Frequently Asked Questions

1. How long does divorce mediation take?
While there is no fixed timeframe, my goal is to keep you moving forward with as little stress as possible. If there are only a few open issues, two or three one-to-two-hour sessions may be sufficient. When children are involved, or there are multiple issues, three to five sessions may be needed. If you feel your issues are very complex or specialized, I can break the process down into as many sessions as needed.

2. Do I need to go to court?
No. If you and your spouse can agree to all terms in writing, I can do all the necessary court work for you and file for an “uncontested divorce.” Everything the court needs to finalize your divorce can be done in the comfort of my office.

3. My spouse and I moved into separate homes and separated everything but our health insurance plans a long time ago. Since we have no open issues of contention, how can I make my divorce official without a long, drawn out process?
The most effective option in this circumstance is to hire me as your independent legal counsel. Ailie L. Silbert Law and Mediation is a boutique firm that specializes in very personal, responsive service. I will assess what, if any, outstanding matters need to be addressed so that divorce papers can be finalized efficiently, and you are properly protected. Once I have all the facts, I can prepare your divorce papers quickly and file them as soon as you and your spouse find time to review and sign them.

4. Once I sign an Agreement, how quickly can I get divorced?
Sometimes the devil is in the details, or the fate of a busy city. The timing of your divorce depends on how soon an agreement is reached and how quickly the courts can process the papers. Usually, everything can be completed within six to nine months.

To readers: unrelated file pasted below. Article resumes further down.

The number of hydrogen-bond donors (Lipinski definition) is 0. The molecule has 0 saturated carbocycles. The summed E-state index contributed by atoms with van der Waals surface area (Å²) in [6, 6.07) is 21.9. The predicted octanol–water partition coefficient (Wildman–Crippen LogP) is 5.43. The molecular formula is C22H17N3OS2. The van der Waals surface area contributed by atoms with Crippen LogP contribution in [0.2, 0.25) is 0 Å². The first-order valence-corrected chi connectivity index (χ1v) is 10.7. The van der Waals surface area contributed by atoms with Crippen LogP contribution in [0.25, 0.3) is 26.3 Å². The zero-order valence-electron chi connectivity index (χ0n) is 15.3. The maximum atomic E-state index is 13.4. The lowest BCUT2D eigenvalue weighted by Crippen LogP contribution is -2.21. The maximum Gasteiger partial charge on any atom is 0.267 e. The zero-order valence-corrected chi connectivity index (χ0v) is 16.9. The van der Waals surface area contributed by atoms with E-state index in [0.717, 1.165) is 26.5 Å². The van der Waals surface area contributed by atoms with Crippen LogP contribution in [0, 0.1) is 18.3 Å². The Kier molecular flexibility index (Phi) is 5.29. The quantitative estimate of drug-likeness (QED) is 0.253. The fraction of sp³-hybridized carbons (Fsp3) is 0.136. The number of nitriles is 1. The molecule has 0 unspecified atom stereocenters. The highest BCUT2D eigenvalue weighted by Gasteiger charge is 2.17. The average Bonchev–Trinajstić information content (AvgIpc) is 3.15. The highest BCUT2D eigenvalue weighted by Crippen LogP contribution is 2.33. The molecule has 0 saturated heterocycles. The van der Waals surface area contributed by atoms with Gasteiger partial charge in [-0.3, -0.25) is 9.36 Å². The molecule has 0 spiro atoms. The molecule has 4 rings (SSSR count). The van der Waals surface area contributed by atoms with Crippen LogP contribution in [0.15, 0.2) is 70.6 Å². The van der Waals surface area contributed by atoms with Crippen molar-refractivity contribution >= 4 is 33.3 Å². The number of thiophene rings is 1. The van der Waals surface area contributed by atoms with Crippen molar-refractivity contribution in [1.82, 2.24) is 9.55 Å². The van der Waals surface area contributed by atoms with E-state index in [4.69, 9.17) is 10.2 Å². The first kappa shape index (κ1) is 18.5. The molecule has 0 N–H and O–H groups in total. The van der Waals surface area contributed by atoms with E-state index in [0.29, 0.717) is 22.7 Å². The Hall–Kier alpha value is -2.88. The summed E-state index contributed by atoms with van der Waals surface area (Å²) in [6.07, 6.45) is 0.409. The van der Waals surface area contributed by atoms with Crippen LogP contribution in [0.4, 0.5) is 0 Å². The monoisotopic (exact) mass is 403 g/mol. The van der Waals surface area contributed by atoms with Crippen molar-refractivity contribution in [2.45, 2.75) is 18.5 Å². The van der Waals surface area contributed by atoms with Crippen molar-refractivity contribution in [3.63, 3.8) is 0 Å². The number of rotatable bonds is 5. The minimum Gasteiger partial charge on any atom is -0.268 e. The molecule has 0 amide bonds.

5. My husband and I have been married for over 25 years and taking the next steps for a divorce is really hard for me. We have a lot of complex assets, making it even more stressful. Can your firm help?
I know this is hard. I can handle your needs with many of the same methodologies used in court, and work with the same experts, but unlike the litigation process, you will have more time and energy necessary to focus on your journey and next steps. I’ve had the privilege of serving later-life divorcing couples throughout my career, and I have been honored to receive praise and gratitude for my dedication and understanding.

6. My same-gender spouse and I lived together for an extended period of time before we were able to marry. How does that impact my divorce?
This is all the more reason why mediation may make sense for you. Since the statutes and case law surrounding same-sex marriage are so new, many same-sex couples prefer to settle out of court. Couples can reach an agreement based on their shared history together and sense of fairness.

7. We’re in the process of going to court, is it too late to start mediation?
It’s never too late to start mediation. I became a mediator because I noticed too many couples losing control during litigation and checking out of their own divorce. Mediation will give you and your spouse more control and say over the process.

I have experience with complex litigation. I know how to work in conjunction with your lawyers and your court schedule. Even if you began the process in court, mediation allows you to positively reshape the direction of your divorce. Mediation can help narrow the issues, diffuse anger and streamline the process, even if you can’t agree on everything.

8. How can I ensure I have quality time with my children?
This is where mediation and out-of-court settlement can be especially beneficial. Unlike the litigation process, mediation gives both parents the ability to create a schedule with their children that is realistic, fair and loving. It also gives you greater flexibility should you need to adjust your schedule in the future.

9. How can I create realistic child support payments?
As long as you are informed and propose a reasonable alternative, you don’t have to adhere to New York’s child support formula. I can sit down and help you explore what the needs and resources are for both households. Many couples I work with come up with their own formula that is realistic and recognizes the big picture of their family’s needs and expenditures.

10. How are you paid?
I am paid by the hour. In mediation, no retainer is needed, and payments are made at the end of each session. For legal services, payments will be made in keeping with my retainer agreement. In addition to cash and checks, for your convenience I also accept credit cards, PayPal and QuickPay. In both instances, you and your spouse can negotiate how fees are allocated between you.